The second part, and the worst part, is to know when it's time.  That is an impossibly difficult question.  I have had 3 dogs in my lifetime, and each time I've known intense pain trying to figure that out.  My vet gave me some advice I try to live by.  She said, "Take a week and evaluate the quality of life each day.  How much of the dog's day is suffering, and how much is enjoying life?  Does your dog enjoy eating?  Still play?  Cuddle?  Smile?  Like to get petted?  Sit in your lap?  When the days are mostly pain and suffering and there's little to no pleasure, it's time.

The emotions you're feeling have got to be awful, but I hope thinking about these two things might help a little.  I'm also a firm believer in talking to your dog and asking him how he's doing.  I found that helps.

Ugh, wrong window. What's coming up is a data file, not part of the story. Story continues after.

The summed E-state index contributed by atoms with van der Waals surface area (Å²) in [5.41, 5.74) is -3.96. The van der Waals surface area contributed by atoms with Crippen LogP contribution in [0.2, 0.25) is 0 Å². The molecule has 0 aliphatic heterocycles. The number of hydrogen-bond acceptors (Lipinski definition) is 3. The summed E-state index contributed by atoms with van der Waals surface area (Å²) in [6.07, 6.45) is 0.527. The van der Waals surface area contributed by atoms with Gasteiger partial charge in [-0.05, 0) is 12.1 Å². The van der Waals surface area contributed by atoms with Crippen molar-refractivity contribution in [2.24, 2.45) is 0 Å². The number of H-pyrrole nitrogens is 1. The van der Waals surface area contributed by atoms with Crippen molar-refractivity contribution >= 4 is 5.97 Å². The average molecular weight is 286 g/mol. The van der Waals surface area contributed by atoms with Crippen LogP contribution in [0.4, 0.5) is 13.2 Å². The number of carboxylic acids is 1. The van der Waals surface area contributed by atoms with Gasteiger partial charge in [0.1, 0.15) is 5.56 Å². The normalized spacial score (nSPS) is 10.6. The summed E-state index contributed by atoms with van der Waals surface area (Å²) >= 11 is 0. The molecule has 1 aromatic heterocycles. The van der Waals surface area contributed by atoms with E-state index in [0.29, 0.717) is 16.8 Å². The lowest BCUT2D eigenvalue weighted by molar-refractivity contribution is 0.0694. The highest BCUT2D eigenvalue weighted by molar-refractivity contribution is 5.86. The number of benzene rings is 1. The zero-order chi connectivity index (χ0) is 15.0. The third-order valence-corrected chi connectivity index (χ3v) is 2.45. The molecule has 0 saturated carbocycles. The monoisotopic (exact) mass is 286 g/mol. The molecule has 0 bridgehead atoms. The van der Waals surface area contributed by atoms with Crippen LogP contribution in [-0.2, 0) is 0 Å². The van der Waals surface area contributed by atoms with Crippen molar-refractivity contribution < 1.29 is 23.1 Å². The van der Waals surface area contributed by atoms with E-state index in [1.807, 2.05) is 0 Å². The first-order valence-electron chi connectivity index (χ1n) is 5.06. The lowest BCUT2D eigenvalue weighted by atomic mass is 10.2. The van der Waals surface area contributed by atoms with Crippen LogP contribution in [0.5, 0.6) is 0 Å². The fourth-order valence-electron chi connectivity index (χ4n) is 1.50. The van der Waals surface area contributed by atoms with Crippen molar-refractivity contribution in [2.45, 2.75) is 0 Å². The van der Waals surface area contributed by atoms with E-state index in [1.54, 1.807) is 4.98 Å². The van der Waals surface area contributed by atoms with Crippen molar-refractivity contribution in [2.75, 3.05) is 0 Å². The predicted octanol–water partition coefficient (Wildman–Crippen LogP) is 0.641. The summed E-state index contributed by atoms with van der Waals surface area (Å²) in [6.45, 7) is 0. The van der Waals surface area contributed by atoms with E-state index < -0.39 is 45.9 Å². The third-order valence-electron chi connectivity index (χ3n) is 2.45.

Let your dog, your own spirit, and your vet guide you.  If you do all 3, you will make the right decision.  Listen to your heart.  Sending you positive thoughts.
Connie C
Quote 0 0
Sampson
I am thinking of you and your beloved little dog as I read your sad story. It is indeed one of the hardest decisions we will ever have to make. If your little dog is peeing constantly, finding it difficult to walk and sleeping all the time, along with all the other various problems you've described, I would also agree with what MJ (Bailey15) said. Quality of life is everything and it does sound like there is no quality of life left for this dear sweet boy. Unfortunately that time will come for us all. It's understandable this is gut wrenching for you but it's important for you to now put your little one's needs first. It's what we have to do as their guardians. I also made that same decision for my Sampson and it's impossible to describe how much it hurt but it was the right thing. Good luck and please write again as there are many of us here who would like to help and support you though this.
Sam
Quote 0 0